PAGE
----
The Rest and the Void
Solo exhibition by Christeen Francis
The Rest and the Void is an immersive installation composed of large scale black and white woodcuts that are collaged within the space to create a hidden city environment; disjointed, fragmented, and under construction. The installation reflects the evolving landscape of urban areas, the changing concept of what it means to live in cities, and presents an exploration of both what cities should be, and for whom they should be… Our identities are intimately tied to the places we call home. As these landscapes undergo ceaseless construction, we become aware that our communal and personal identities exist in a state of constant flux. As housing becomes increasingly precarious, the socio-economic forces that drive gentrification leave people longing for a sense of ‘home’. The Rest and the Void attempts to reveal the fragility of the things we assume to be permanent by demonstrating; that the future of our cities is more vulnerable than we think, and that the places we call home are increasingly under threat.
Integrating the photographic digital process through laser engraving, as well as hand-carved elements, The Rest and the Void plays with mark making through a mix of digital and hand drawn imagery that corresponds to the blend of subject matter; from the fragmented buildings, to the dismembered coywolves that weave between them. The juxtaposition of styles creates a tension between the digital and the hand drawn, the urban and the wild, as well as the traditional and the contemporary which calls into question the printmaking process while simultaneously drawing on its rich history. The Rest and the Void hopes to convey an uneasiness, as well as a space to question the current shifts in cities, and to consider the possibilities for coexistence and change within them.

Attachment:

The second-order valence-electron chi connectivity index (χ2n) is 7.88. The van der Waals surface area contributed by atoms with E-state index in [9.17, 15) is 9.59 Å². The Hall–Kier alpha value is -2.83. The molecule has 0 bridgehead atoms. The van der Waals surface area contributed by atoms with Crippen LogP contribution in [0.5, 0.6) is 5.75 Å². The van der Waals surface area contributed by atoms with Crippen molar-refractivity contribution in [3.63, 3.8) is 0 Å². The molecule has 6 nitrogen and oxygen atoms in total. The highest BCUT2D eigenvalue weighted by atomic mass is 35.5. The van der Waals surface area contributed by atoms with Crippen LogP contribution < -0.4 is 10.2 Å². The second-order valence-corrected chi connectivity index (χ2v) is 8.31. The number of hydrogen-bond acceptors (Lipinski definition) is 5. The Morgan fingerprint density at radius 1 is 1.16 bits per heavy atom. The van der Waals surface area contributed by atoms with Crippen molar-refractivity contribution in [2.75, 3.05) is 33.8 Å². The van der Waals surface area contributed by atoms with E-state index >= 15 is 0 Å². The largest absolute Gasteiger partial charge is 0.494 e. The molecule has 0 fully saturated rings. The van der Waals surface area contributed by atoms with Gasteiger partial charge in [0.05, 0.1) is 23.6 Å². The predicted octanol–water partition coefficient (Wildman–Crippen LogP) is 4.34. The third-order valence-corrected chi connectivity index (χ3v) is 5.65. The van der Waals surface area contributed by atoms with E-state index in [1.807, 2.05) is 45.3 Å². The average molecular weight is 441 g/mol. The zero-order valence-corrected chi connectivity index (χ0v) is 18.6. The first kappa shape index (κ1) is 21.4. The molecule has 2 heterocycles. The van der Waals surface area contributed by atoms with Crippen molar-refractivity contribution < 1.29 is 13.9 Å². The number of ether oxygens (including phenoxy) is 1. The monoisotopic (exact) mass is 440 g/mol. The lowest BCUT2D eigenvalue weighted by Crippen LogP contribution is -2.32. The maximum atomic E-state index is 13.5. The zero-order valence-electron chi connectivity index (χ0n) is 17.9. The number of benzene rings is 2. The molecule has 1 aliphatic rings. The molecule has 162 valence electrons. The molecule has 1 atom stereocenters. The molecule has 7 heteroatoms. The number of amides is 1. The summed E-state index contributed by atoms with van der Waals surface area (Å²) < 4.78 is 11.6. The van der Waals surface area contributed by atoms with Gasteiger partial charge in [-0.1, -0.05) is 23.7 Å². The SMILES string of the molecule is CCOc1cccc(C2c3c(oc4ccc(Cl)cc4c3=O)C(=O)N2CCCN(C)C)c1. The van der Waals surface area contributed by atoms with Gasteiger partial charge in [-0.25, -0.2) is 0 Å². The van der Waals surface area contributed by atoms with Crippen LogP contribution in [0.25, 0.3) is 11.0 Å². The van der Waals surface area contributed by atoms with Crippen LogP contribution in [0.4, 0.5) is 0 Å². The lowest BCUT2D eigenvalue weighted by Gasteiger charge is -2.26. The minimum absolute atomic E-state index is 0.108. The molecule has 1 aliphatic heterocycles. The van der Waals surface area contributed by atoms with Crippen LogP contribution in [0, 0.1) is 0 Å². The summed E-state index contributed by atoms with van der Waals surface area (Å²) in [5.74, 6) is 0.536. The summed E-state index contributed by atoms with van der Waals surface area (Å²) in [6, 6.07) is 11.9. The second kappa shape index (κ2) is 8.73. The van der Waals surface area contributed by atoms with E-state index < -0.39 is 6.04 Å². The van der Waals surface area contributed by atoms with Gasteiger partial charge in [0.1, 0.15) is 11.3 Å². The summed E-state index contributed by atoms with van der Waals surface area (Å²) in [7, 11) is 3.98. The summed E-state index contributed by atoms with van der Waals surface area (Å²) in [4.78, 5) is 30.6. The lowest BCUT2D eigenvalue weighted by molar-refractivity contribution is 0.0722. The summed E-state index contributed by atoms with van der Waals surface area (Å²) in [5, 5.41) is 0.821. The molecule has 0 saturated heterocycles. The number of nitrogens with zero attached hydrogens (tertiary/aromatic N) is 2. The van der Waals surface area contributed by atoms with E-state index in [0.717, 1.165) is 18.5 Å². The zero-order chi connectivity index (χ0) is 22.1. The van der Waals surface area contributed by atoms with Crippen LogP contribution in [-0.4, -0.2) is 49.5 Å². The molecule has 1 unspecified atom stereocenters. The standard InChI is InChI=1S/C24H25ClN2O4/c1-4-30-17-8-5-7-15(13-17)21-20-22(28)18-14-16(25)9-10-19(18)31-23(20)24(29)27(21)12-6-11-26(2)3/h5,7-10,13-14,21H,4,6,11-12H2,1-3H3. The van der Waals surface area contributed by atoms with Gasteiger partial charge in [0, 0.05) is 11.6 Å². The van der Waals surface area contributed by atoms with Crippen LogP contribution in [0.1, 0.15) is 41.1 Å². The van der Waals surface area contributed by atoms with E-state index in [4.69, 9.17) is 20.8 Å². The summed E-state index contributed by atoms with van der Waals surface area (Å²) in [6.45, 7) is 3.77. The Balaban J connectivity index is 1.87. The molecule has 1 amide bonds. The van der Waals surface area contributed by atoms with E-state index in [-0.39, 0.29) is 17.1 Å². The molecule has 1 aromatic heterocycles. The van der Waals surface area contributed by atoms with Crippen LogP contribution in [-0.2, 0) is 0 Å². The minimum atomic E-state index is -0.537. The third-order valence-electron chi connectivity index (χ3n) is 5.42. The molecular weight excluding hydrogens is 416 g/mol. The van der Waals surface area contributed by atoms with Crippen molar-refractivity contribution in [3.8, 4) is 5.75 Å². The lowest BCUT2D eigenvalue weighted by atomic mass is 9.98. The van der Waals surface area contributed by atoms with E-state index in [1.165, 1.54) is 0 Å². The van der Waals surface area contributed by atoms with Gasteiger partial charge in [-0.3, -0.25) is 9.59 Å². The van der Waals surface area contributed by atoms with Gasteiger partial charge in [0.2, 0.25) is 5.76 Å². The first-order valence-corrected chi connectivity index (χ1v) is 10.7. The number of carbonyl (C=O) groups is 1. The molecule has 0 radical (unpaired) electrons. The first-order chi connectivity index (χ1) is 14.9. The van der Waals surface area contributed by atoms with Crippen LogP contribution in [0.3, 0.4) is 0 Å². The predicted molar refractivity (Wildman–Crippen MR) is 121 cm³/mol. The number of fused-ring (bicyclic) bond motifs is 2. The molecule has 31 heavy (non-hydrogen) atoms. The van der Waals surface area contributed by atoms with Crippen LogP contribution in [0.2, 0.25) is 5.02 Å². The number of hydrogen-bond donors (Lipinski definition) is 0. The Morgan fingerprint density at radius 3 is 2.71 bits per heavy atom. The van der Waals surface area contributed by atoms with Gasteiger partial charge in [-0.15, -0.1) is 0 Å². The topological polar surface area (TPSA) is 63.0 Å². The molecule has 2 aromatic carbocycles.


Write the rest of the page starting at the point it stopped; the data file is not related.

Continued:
Christeen Francis completed her BFA at NSCADU, spent nine years in New York City, and recently returned to her hometown of Montreal to pursue an MFA in Print Media at Concordia University. Primarily a screenprinter and musician, she ran a print shop in Brooklyn and played in several bands. A long time activist and printmaker, she is committed to print that engages with local communities and the public at large. She has exhibited in Canada, the United States, Germany, and Iceland. Her research interests include the right to the city, urban wildlife, displacement, and the homogenization of cities and culture.
Opening reception: Friday, October 11th, 7-9 pm
with and Artist’s Talk at 6 pm in the Printshop
SNAP is a public gallery so admission to our exhibitions is always free!
10123 121 St NW, Edmonton, AB T5N 3W9
October 11, 2019 - November 16, 2019